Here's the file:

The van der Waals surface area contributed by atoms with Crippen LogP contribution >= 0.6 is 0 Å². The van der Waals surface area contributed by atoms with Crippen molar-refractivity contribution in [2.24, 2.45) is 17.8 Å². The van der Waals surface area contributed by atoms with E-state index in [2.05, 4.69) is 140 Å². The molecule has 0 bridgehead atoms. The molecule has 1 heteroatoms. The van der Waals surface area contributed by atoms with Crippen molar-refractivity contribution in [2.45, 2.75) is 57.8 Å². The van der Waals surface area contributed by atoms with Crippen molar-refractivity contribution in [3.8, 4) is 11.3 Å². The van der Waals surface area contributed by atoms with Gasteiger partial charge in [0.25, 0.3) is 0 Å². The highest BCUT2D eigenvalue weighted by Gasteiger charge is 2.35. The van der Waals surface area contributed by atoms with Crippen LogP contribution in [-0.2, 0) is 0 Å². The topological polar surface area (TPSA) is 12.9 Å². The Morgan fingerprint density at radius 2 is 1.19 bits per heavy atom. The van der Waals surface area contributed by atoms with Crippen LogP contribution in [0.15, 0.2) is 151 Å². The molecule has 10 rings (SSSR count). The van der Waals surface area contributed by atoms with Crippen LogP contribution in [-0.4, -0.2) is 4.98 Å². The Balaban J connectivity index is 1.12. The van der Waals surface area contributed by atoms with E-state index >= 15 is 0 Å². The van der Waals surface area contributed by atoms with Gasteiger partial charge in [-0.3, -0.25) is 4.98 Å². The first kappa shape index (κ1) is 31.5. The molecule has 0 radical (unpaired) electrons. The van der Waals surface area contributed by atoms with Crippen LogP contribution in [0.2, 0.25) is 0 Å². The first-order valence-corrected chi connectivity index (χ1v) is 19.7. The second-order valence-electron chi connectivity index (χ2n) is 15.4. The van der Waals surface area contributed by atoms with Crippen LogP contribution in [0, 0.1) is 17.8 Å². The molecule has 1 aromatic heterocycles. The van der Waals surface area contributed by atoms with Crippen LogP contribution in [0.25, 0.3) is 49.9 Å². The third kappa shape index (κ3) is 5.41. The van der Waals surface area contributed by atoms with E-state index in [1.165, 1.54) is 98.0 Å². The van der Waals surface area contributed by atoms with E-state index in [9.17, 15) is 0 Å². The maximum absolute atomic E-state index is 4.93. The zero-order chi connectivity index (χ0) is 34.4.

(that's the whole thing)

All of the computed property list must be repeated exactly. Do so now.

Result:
The van der Waals surface area contributed by atoms with Crippen LogP contribution >= 0.6 is 0 Å². The van der Waals surface area contributed by atoms with Crippen molar-refractivity contribution in [2.24, 2.45) is 17.8 Å². The van der Waals surface area contributed by atoms with E-state index in [2.05, 4.69) is 140 Å². The molecule has 0 bridgehead atoms. The molecule has 1 heteroatoms. The van der Waals surface area contributed by atoms with Crippen molar-refractivity contribution in [2.45, 2.75) is 57.8 Å². The van der Waals surface area contributed by atoms with Crippen molar-refractivity contribution in [3.8, 4) is 11.3 Å². The van der Waals surface area contributed by atoms with Gasteiger partial charge in [0.25, 0.3) is 0 Å². The highest BCUT2D eigenvalue weighted by Gasteiger charge is 2.35. The van der Waals surface area contributed by atoms with Crippen LogP contribution in [-0.2, 0) is 0 Å². The topological polar surface area (TPSA) is 12.9 Å². The Morgan fingerprint density at radius 2 is 1.19 bits per heavy atom. The van der Waals surface area contributed by atoms with Crippen LogP contribution in [0.15, 0.2) is 151 Å². The molecule has 10 rings (SSSR count). The van der Waals surface area contributed by atoms with Crippen LogP contribution in [-0.4, -0.2) is 4.98 Å². The Balaban J connectivity index is 1.12. The van der Waals surface area contributed by atoms with E-state index >= 15 is 0 Å². The van der Waals surface area contributed by atoms with Gasteiger partial charge in [-0.3, -0.25) is 4.98 Å². The first kappa shape index (κ1) is 31.5. The molecule has 0 radical (unpaired) electrons. The van der Waals surface area contributed by atoms with Crippen LogP contribution in [0.2, 0.25) is 0 Å². The first-order valence-corrected chi connectivity index (χ1v) is 19.7. The second-order valence-electron chi connectivity index (χ2n) is 15.4. The van der Waals surface area contributed by atoms with Crippen LogP contribution in [0, 0.1) is 17.8 Å². The molecule has 1 aromatic heterocycles. The van der Waals surface area contributed by atoms with Crippen LogP contribution in [0.25, 0.3) is 49.9 Å². The third kappa shape index (κ3) is 5.41. The van der Waals surface area contributed by atoms with E-state index in [1.165, 1.54) is 98.0 Å². The van der Waals surface area contributed by atoms with E-state index in [9.17, 15) is 0 Å². The maximum absolute atomic E-state index is 4.93. The zero-order chi connectivity index (χ0) is 34.4.